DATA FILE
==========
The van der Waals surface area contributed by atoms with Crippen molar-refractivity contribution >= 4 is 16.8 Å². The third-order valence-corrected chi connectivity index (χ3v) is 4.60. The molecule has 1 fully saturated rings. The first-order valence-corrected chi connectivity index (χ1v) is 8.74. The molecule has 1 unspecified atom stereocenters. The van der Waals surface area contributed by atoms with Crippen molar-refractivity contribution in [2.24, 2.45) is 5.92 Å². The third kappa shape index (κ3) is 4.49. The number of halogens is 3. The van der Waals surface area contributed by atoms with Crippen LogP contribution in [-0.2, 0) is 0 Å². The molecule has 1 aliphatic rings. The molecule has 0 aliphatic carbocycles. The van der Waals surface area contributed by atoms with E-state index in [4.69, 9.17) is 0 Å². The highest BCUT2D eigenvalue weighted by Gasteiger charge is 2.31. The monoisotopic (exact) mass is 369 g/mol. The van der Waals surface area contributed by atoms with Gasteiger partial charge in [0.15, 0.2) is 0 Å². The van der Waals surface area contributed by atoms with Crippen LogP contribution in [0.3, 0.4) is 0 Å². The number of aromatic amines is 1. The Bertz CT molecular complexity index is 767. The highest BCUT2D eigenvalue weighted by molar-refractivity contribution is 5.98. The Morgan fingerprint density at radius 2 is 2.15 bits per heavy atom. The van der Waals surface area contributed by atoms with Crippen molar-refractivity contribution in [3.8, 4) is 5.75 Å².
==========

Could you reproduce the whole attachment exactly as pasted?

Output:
The van der Waals surface area contributed by atoms with Crippen molar-refractivity contribution >= 4 is 16.8 Å². The third-order valence-corrected chi connectivity index (χ3v) is 4.60. The molecule has 1 fully saturated rings. The first-order valence-corrected chi connectivity index (χ1v) is 8.74. The molecule has 1 unspecified atom stereocenters. The van der Waals surface area contributed by atoms with Crippen molar-refractivity contribution in [2.24, 2.45) is 5.92 Å². The third kappa shape index (κ3) is 4.49. The number of halogens is 3. The van der Waals surface area contributed by atoms with Crippen LogP contribution in [-0.2, 0) is 0 Å². The molecule has 1 aliphatic rings. The molecule has 0 aliphatic carbocycles. The van der Waals surface area contributed by atoms with E-state index in [4.69, 9.17) is 0 Å². The highest BCUT2D eigenvalue weighted by Gasteiger charge is 2.31. The monoisotopic (exact) mass is 369 g/mol. The van der Waals surface area contributed by atoms with Gasteiger partial charge in [0.15, 0.2) is 0 Å². The van der Waals surface area contributed by atoms with Crippen LogP contribution in [0.3, 0.4) is 0 Å². The number of aromatic amines is 1. The Bertz CT molecular complexity index is 767. The highest BCUT2D eigenvalue weighted by molar-refractivity contribution is 5.98. The Morgan fingerprint density at radius 2 is 2.15 bits per heavy atom. The van der Waals surface area contributed by atoms with Crippen molar-refractivity contribution in [3.8, 4) is 5.75 Å².